We have another tree line that was planted by the last owners of the farm and that doesn't seem to have ever had water on it and it is great. I think you've confirmed that our next tree line will have to do it a bit tougher. It's expensive enough just fencing etc! I'd like to invest in the sturdy plastic tree guards next time though as I haven't been overly happy with the light plastic types and bamboo. I think with the wind here the others would be better, even if more expensive.

    Are you revegetating scrub or creating shelter lines? We are mostly lining edges of paddocks first, for lambing shelter etc, then would like to fence our small amount of scrub and revegetate that.

  6. #35
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    We have kinda done a bit of everything. We dug scoop drains kinda around the edge of the property (it just lines with the lay of the land) that catches water and directs it into our dams. We planted those out with some special reed tree things that will filter the water and stop the top soil washing into the dam.

    Then around the edges we planted out trees - soley for privacy from the nieghbour and also windbreaks.

    On the dam banks we planted out to reveg but alot shrubby plants on this one (and a combination of gree manure crops) because it was all bare and disturbed when we got it dug out. (you can't put heaps of trees on the dam bank because the roots will grow through and you have to be careful about which ones you put in)

    The back paddock we reveg - we won't do anythign with this area - there is heaps of blackwoods that we will drop later for furniture (hubby makes furniture)

    The rest of the property we have built heat/cool traps - so basiically lines of trees but in shapes like horse shoes facing different directions to get cool breezes, warm breezes, no wind etc etc.

    We dont have any animals anymore - we did have cows but we won't have anymore.

  7. #36
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    also we are platning quite densly - we not overly fussed about grass/weeding as the trees get up the will block enough sun to kill it.

    we also planted some bracken which is a natural ground cover fern that will supress weeds.

    alot of ppl on big properties will grow this for a few years before planting any trees but we didn't bother

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    @ NAT256 - My neighbour has the most awesome, succesful orchard (DS and I just went over today and picked a bucket of pears ) and she uses old curtains as netting. She buys the lacey netting ones from charity shops, its cheaper than buying netting and she recons they last nearly as long if you are gentle with them. Also dont forget to put some polly pipe or something up to keep then net up off the trees or the birds will still eat through it.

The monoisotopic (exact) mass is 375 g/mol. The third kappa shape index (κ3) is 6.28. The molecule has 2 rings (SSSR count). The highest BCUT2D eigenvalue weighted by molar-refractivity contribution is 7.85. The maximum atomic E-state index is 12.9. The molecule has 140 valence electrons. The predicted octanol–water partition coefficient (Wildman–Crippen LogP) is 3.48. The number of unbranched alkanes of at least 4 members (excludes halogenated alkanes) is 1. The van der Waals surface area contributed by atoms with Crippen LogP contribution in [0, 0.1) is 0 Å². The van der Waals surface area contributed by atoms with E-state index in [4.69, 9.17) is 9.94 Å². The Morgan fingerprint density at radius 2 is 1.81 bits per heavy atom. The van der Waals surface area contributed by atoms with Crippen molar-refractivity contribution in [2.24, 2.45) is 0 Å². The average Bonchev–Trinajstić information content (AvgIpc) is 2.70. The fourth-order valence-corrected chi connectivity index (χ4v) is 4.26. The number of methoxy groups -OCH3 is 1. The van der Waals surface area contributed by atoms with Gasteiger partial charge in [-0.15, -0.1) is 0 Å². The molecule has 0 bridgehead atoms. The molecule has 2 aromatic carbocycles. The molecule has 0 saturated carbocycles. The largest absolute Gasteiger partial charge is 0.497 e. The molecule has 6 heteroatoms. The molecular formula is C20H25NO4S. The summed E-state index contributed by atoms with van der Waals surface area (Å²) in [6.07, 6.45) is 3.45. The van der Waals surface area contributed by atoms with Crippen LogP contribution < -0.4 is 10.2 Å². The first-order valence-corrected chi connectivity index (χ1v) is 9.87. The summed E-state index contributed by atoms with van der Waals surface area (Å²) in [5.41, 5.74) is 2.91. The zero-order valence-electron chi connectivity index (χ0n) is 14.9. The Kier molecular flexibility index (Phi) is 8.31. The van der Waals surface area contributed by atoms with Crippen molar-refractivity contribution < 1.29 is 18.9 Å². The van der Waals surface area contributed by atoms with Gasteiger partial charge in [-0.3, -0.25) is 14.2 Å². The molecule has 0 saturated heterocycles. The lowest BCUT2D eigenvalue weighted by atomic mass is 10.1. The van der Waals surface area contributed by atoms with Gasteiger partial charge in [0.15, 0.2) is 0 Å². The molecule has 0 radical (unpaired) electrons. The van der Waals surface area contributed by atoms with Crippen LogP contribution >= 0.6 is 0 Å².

(I havent read through the whole thread so I appologise if someone has already made this suggestion)

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    NAT256  (08-02-2012)

  10. #38
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    notquitesupermum - I've been telling everyone about the curtain idea and everyone thinks it's SUCH a great idea!! Now I probably won't be able to find any curtains in op shops for a hundred miles around my town

    Anyone got great ideas for silverbeet?? I have about a thousand tonnes of it to harvest today!!! I've made a million spinach pies in the freezer (like quiche but with puff pastry in muffin tins) and cooked down some to freeze for recipes later and made spinach canneloni. Anything else appreciated.

  11. #39
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    glad to help
    My neighbour is full of awesome tips and tricks, I spose it comes with spending your whole life on the land.

    I use spiniach for just about everything... on pizza, BBQ'd with lemon and butter, in quiche, freeze uncooked spiniach and ricotta rolls

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    I've started another thread about chook houses and runs if anyone has any advice to offer there or here. We are currently building ours. Have a garden shed as a house to build nesting boxes and roosting poles in and want to make two runs so that we can seed with green feed and replenish one at a time to keep it in good shape.